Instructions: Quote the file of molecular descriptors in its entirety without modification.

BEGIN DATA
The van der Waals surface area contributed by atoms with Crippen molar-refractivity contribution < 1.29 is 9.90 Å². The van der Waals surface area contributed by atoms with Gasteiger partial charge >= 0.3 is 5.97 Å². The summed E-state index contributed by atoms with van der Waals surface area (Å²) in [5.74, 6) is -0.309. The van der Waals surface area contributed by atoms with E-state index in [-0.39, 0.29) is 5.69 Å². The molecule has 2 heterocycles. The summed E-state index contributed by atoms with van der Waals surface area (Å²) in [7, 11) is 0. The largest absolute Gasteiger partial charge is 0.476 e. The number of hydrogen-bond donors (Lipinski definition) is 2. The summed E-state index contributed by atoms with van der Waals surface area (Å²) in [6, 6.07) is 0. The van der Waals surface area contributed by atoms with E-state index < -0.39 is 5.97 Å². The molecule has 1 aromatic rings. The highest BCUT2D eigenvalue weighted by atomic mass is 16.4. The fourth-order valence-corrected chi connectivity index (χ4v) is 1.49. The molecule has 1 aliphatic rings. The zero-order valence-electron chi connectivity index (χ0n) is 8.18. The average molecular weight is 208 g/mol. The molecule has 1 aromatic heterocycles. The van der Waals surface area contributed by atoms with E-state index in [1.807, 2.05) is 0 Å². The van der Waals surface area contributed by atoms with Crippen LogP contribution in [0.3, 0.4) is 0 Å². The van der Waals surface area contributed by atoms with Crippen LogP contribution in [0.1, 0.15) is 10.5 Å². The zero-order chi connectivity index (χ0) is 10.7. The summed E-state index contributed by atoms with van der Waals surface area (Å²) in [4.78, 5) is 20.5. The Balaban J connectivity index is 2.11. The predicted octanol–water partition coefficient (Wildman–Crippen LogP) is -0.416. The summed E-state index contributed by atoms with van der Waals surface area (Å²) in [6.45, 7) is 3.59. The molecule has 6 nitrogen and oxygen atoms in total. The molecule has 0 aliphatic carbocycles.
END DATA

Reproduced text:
The van der Waals surface area contributed by atoms with Crippen molar-refractivity contribution < 1.29 is 9.90 Å². The van der Waals surface area contributed by atoms with Gasteiger partial charge >= 0.3 is 5.97 Å². The summed E-state index contributed by atoms with van der Waals surface area (Å²) in [5.74, 6) is -0.309. The van der Waals surface area contributed by atoms with E-state index in [-0.39, 0.29) is 5.69 Å². The molecule has 2 heterocycles. The summed E-state index contributed by atoms with van der Waals surface area (Å²) in [7, 11) is 0. The largest absolute Gasteiger partial charge is 0.476 e. The number of hydrogen-bond donors (Lipinski definition) is 2. The summed E-state index contributed by atoms with van der Waals surface area (Å²) in [6, 6.07) is 0. The van der Waals surface area contributed by atoms with E-state index < -0.39 is 5.97 Å². The molecule has 1 aromatic rings. The highest BCUT2D eigenvalue weighted by atomic mass is 16.4. The fourth-order valence-corrected chi connectivity index (χ4v) is 1.49. The molecule has 1 aliphatic rings. The zero-order valence-electron chi connectivity index (χ0n) is 8.18. The average molecular weight is 208 g/mol. The molecule has 1 aromatic heterocycles. The van der Waals surface area contributed by atoms with E-state index in [1.807, 2.05) is 0 Å². The van der Waals surface area contributed by atoms with Crippen LogP contribution in [0.3, 0.4) is 0 Å². The van der Waals surface area contributed by atoms with Crippen LogP contribution in [0.1, 0.15) is 10.5 Å². The zero-order chi connectivity index (χ0) is 10.7. The summed E-state index contributed by atoms with van der Waals surface area (Å²) in [4.78, 5) is 20.5. The Balaban J connectivity index is 2.11. The predicted octanol–water partition coefficient (Wildman–Crippen LogP) is -0.416. The summed E-state index contributed by atoms with van der Waals surface area (Å²) in [6.45, 7) is 3.59. The molecule has 6 nitrogen and oxygen atoms in total. The molecule has 0 aliphatic carbocycles.